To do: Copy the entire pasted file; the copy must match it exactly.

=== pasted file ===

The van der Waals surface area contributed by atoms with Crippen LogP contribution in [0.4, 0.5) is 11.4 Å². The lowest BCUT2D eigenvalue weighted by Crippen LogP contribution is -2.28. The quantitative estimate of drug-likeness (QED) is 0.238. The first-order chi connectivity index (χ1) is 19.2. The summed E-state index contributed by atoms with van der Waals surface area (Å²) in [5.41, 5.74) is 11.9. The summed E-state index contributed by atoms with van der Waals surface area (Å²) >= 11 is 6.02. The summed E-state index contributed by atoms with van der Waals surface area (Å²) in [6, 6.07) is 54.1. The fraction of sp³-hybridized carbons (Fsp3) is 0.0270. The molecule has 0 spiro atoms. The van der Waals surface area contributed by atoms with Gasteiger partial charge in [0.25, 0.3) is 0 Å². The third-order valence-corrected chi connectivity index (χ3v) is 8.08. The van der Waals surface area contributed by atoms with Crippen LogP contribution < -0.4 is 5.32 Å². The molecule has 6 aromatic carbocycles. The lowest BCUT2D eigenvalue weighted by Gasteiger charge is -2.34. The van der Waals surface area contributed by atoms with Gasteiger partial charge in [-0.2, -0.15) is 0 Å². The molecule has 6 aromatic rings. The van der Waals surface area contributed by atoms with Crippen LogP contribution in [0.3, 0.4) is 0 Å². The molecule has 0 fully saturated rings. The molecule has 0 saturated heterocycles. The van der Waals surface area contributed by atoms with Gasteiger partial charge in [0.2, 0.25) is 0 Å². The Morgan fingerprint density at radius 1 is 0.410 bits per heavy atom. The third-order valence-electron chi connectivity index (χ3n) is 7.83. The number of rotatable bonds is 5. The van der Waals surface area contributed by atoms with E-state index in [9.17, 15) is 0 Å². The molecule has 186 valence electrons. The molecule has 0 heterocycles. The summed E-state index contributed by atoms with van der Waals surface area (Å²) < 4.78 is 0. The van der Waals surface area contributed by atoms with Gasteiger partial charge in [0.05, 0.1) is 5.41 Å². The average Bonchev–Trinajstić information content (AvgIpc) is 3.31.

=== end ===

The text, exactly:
The van der Waals surface area contributed by atoms with Crippen LogP contribution in [0.4, 0.5) is 11.4 Å². The lowest BCUT2D eigenvalue weighted by Crippen LogP contribution is -2.28. The quantitative estimate of drug-likeness (QED) is 0.238. The first-order chi connectivity index (χ1) is 19.2. The summed E-state index contributed by atoms with van der Waals surface area (Å²) in [5.41, 5.74) is 11.9. The summed E-state index contributed by atoms with van der Waals surface area (Å²) >= 11 is 6.02. The summed E-state index contributed by atoms with van der Waals surface area (Å²) in [6, 6.07) is 54.1. The fraction of sp³-hybridized carbons (Fsp3) is 0.0270. The molecule has 0 spiro atoms. The van der Waals surface area contributed by atoms with Gasteiger partial charge in [0.25, 0.3) is 0 Å². The third-order valence-corrected chi connectivity index (χ3v) is 8.08. The van der Waals surface area contributed by atoms with Crippen LogP contribution < -0.4 is 5.32 Å². The molecule has 6 aromatic carbocycles. The lowest BCUT2D eigenvalue weighted by Gasteiger charge is -2.34. The van der Waals surface area contributed by atoms with Gasteiger partial charge in [-0.2, -0.15) is 0 Å². The molecule has 6 aromatic rings. The van der Waals surface area contributed by atoms with Crippen LogP contribution in [0.3, 0.4) is 0 Å². The molecule has 0 fully saturated rings. The molecule has 0 saturated heterocycles. The van der Waals surface area contributed by atoms with Gasteiger partial charge in [0.2, 0.25) is 0 Å². The Morgan fingerprint density at radius 1 is 0.410 bits per heavy atom. The third-order valence-electron chi connectivity index (χ3n) is 7.83. The number of rotatable bonds is 5. The van der Waals surface area contributed by atoms with E-state index in [9.17, 15) is 0 Å². The molecule has 186 valence electrons. The molecule has 0 heterocycles. The summed E-state index contributed by atoms with van der Waals surface area (Å²) < 4.78 is 0. The van der Waals surface area contributed by atoms with Gasteiger partial charge in [0.05, 0.1) is 5.41 Å². The average Bonchev–Trinajstić information content (AvgIpc) is 3.31.